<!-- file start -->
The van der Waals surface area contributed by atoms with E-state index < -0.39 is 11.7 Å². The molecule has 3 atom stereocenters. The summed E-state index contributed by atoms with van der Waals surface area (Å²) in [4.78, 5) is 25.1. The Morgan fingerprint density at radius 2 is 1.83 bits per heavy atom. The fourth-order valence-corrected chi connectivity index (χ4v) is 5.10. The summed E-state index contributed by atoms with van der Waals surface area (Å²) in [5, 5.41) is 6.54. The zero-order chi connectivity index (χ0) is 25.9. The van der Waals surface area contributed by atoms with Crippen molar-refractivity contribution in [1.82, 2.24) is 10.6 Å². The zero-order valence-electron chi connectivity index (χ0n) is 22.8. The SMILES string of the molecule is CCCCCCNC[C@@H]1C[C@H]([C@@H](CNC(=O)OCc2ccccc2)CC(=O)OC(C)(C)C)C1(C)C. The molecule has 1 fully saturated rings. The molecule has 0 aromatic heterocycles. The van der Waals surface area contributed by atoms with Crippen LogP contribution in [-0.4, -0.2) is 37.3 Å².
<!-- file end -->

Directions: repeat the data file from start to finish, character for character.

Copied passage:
The van der Waals surface area contributed by atoms with E-state index < -0.39 is 11.7 Å². The molecule has 3 atom stereocenters. The summed E-state index contributed by atoms with van der Waals surface area (Å²) in [4.78, 5) is 25.1. The Morgan fingerprint density at radius 2 is 1.83 bits per heavy atom. The fourth-order valence-corrected chi connectivity index (χ4v) is 5.10. The summed E-state index contributed by atoms with van der Waals surface area (Å²) in [5, 5.41) is 6.54. The zero-order chi connectivity index (χ0) is 25.9. The van der Waals surface area contributed by atoms with Crippen molar-refractivity contribution in [1.82, 2.24) is 10.6 Å². The zero-order valence-electron chi connectivity index (χ0n) is 22.8. The SMILES string of the molecule is CCCCCCNC[C@@H]1C[C@H]([C@@H](CNC(=O)OCc2ccccc2)CC(=O)OC(C)(C)C)C1(C)C. The molecule has 1 fully saturated rings. The molecule has 0 aromatic heterocycles. The van der Waals surface area contributed by atoms with Crippen LogP contribution in [-0.4, -0.2) is 37.3 Å².